artichoke
Behind the artichoke and the new raised bed (that’s waiting for cucumber seeds to sprout), we have the melon row. Here’s one of the few melons that survived the frosty mornings, a crenshaw.
crenshaw
Behind the melons is tomato alley:
tomato alley
In the tomato bed is a sea full of volunteer amaranth, wonder berry and purple haze carrots (those we actually planted).
purple haze carrots
As you’ll notice in all of our pictures we have those purple amaranth and little wonder berries. Both of those things we started a few years ago, just with one plant and now they come up *everywhere*! The wonder berries were advertised as being just like huckleberries, but I’m here to report that they are not at all like huckleberries and I wish those stinkin’ little sprouts would just go away already. The amaranth, however are a beautiful and welcome surprise to find around the yard. Both the leaves and seeds are edible. You can eat the leaves young in salads, older steamed like spinach and the seed is a grain that you can eat like rice or quinoa.

Behind the tomatoes is our new three part bed that Scott just made. This bed receives quite a bit of shade in the summer because it’s right by three huge cedar trees and our weeping santa rosa plum tree. So in go the cooler season crops like another lettuce bed (lettuce is so easy to grow, its a sin to have to pay for it at the store):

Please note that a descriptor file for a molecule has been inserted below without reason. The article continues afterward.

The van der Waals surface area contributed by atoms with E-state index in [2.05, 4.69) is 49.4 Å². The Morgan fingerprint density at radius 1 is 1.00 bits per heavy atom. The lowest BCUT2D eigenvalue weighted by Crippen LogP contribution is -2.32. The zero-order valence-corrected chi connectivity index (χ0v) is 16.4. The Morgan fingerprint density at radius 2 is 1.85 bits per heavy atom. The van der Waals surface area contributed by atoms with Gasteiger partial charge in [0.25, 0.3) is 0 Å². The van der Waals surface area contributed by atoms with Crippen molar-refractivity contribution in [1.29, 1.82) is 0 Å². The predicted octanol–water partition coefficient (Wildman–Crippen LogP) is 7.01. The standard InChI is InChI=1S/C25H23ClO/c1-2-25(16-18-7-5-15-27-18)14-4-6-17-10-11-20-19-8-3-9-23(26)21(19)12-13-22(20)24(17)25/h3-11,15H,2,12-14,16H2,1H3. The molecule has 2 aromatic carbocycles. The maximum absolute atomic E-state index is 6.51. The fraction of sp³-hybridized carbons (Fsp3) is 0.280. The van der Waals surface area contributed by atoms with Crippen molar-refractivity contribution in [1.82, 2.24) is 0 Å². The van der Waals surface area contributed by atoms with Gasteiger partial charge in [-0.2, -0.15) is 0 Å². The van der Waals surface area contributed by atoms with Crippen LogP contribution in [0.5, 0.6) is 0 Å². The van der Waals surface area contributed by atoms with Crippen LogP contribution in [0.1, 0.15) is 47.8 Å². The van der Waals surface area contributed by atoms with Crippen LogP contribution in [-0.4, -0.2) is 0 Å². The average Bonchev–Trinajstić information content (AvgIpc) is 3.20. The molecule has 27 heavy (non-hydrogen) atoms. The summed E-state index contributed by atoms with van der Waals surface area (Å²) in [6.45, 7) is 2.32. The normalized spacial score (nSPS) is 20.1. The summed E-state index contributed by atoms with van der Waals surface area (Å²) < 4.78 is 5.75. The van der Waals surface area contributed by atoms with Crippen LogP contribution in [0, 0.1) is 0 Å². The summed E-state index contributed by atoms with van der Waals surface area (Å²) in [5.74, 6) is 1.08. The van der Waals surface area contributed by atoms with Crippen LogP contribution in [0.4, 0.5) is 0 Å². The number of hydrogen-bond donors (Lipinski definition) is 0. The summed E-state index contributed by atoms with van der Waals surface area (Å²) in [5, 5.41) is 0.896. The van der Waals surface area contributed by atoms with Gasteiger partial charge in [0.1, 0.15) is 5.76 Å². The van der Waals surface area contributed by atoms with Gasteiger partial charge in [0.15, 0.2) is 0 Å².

lettuce
Spinach:
spinach
and French breakfast radishes:
radishes

Throughout this middle section is a scattering of borage (again another one we started with just one plant and now have little volunteers everywhere):
borage

Well, the little ones are up, so I must go. Next up, the right side of the garden.

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Filed under growing challenge, sprouting, state of the garden, tomato

the iris massacre – keeping those snails away

copper as snail barrier
Two years ago at this time of year, we had a massacre in our garden. It was ugly. It all started when all of our lettuce seeds started sprouting in their planting bed, which just happens to be right behind a wall of irises. The sight of this fresh growth was a much welcome sight after such a long, rainy winter. Remember that winter? Well, one morning during Scott’s early morning coffee-in-hand walk through the garden, he found that each and every sprout had been completely eated by snails. In an understandable snail rage, out came the clippers and all the surrounding irises that had been housing those snails were chopped to the ground. All those tall, graphic leaves and soon to be flowers were gone. Not that I’m a huge fan of that patch of irises, I mean, really, what do you call this color? Burnt Flesh?